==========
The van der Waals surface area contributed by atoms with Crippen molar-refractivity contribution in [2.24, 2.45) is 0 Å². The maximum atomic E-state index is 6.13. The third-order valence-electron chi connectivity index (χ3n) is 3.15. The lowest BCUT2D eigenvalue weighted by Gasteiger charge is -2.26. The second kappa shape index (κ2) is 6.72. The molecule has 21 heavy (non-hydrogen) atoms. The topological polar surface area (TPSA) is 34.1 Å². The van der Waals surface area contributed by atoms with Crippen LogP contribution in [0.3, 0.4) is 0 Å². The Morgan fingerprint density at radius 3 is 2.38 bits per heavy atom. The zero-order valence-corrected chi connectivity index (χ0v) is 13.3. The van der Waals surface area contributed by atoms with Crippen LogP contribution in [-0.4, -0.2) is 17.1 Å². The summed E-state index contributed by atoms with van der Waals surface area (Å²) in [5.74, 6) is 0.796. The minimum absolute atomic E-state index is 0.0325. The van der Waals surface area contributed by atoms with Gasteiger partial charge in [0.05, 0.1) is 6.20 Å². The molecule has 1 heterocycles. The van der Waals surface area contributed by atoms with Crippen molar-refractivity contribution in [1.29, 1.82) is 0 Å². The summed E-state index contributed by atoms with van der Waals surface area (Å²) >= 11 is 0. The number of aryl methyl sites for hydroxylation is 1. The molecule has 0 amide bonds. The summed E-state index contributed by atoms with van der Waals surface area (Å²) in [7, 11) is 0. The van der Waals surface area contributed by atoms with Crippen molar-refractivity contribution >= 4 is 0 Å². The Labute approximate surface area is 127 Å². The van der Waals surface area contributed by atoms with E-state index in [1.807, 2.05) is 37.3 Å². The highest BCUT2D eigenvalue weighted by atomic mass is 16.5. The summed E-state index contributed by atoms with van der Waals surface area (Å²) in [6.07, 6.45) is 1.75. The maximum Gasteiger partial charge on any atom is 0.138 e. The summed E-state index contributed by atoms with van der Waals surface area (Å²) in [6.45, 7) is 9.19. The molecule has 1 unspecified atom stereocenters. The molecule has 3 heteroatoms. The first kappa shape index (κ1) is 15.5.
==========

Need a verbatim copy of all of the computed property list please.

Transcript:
The van der Waals surface area contributed by atoms with Crippen molar-refractivity contribution in [2.24, 2.45) is 0 Å². The maximum atomic E-state index is 6.13. The third-order valence-electron chi connectivity index (χ3n) is 3.15. The lowest BCUT2D eigenvalue weighted by Gasteiger charge is -2.26. The second kappa shape index (κ2) is 6.72. The molecule has 21 heavy (non-hydrogen) atoms. The topological polar surface area (TPSA) is 34.1 Å². The van der Waals surface area contributed by atoms with Crippen LogP contribution in [0.3, 0.4) is 0 Å². The Morgan fingerprint density at radius 3 is 2.38 bits per heavy atom. The zero-order valence-corrected chi connectivity index (χ0v) is 13.3. The van der Waals surface area contributed by atoms with Crippen LogP contribution in [-0.4, -0.2) is 17.1 Å². The summed E-state index contributed by atoms with van der Waals surface area (Å²) in [5.74, 6) is 0.796. The minimum absolute atomic E-state index is 0.0325. The van der Waals surface area contributed by atoms with Gasteiger partial charge in [0.05, 0.1) is 6.20 Å². The molecule has 1 heterocycles. The van der Waals surface area contributed by atoms with Crippen molar-refractivity contribution in [1.29, 1.82) is 0 Å². The summed E-state index contributed by atoms with van der Waals surface area (Å²) >= 11 is 0. The number of aryl methyl sites for hydroxylation is 1. The molecule has 0 amide bonds. The summed E-state index contributed by atoms with van der Waals surface area (Å²) in [7, 11) is 0. The van der Waals surface area contributed by atoms with Crippen molar-refractivity contribution >= 4 is 0 Å². The Labute approximate surface area is 127 Å². The van der Waals surface area contributed by atoms with E-state index in [1.807, 2.05) is 37.3 Å². The highest BCUT2D eigenvalue weighted by atomic mass is 16.5. The summed E-state index contributed by atoms with van der Waals surface area (Å²) in [6.07, 6.45) is 1.75. The maximum Gasteiger partial charge on any atom is 0.138 e. The summed E-state index contributed by atoms with van der Waals surface area (Å²) in [6.45, 7) is 9.19. The molecule has 1 unspecified atom stereocenters. The molecule has 3 heteroatoms. The first kappa shape index (κ1) is 15.5.